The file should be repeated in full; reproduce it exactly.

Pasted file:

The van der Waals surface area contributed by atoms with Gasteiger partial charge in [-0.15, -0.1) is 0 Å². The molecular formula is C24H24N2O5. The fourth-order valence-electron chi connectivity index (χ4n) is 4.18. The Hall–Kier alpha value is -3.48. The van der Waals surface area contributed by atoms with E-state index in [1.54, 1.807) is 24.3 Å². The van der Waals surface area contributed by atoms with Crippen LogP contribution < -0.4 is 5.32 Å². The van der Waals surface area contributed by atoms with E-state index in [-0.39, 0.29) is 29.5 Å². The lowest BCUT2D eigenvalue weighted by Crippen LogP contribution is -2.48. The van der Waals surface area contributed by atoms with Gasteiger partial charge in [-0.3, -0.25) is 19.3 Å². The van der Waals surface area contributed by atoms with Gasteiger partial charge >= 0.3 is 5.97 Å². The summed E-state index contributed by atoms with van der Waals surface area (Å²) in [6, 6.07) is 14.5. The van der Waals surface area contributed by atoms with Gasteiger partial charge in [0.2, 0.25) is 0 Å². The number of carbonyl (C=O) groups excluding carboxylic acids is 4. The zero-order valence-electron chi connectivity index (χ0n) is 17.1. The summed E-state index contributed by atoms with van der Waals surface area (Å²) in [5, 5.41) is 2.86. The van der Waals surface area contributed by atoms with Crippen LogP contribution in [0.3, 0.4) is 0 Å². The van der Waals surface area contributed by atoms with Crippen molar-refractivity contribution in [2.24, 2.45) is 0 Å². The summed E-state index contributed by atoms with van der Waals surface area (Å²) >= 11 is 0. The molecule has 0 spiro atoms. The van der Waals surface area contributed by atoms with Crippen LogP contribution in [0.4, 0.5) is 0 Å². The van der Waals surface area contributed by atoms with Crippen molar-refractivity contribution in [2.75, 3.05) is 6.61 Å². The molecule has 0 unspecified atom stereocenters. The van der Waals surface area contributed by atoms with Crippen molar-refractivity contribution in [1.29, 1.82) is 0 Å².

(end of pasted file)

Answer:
The van der Waals surface area contributed by atoms with Gasteiger partial charge in [-0.15, -0.1) is 0 Å². The molecular formula is C24H24N2O5. The fourth-order valence-electron chi connectivity index (χ4n) is 4.18. The Hall–Kier alpha value is -3.48. The van der Waals surface area contributed by atoms with E-state index in [1.54, 1.807) is 24.3 Å². The van der Waals surface area contributed by atoms with Crippen LogP contribution < -0.4 is 5.32 Å². The van der Waals surface area contributed by atoms with E-state index in [-0.39, 0.29) is 29.5 Å². The lowest BCUT2D eigenvalue weighted by Crippen LogP contribution is -2.48. The van der Waals surface area contributed by atoms with Gasteiger partial charge in [-0.3, -0.25) is 19.3 Å². The van der Waals surface area contributed by atoms with Gasteiger partial charge >= 0.3 is 5.97 Å². The summed E-state index contributed by atoms with van der Waals surface area (Å²) in [6, 6.07) is 14.5. The van der Waals surface area contributed by atoms with Gasteiger partial charge in [0.2, 0.25) is 0 Å². The number of carbonyl (C=O) groups excluding carboxylic acids is 4. The zero-order valence-electron chi connectivity index (χ0n) is 17.1. The summed E-state index contributed by atoms with van der Waals surface area (Å²) in [5, 5.41) is 2.86. The van der Waals surface area contributed by atoms with Crippen LogP contribution in [0.3, 0.4) is 0 Å². The van der Waals surface area contributed by atoms with Crippen molar-refractivity contribution in [2.24, 2.45) is 0 Å². The summed E-state index contributed by atoms with van der Waals surface area (Å²) >= 11 is 0. The molecule has 0 spiro atoms. The van der Waals surface area contributed by atoms with Crippen LogP contribution in [0.4, 0.5) is 0 Å². The van der Waals surface area contributed by atoms with Crippen molar-refractivity contribution in [2.75, 3.05) is 6.61 Å². The molecule has 0 unspecified atom stereocenters. The van der Waals surface area contributed by atoms with Crippen molar-refractivity contribution in [1.29, 1.82) is 0 Å².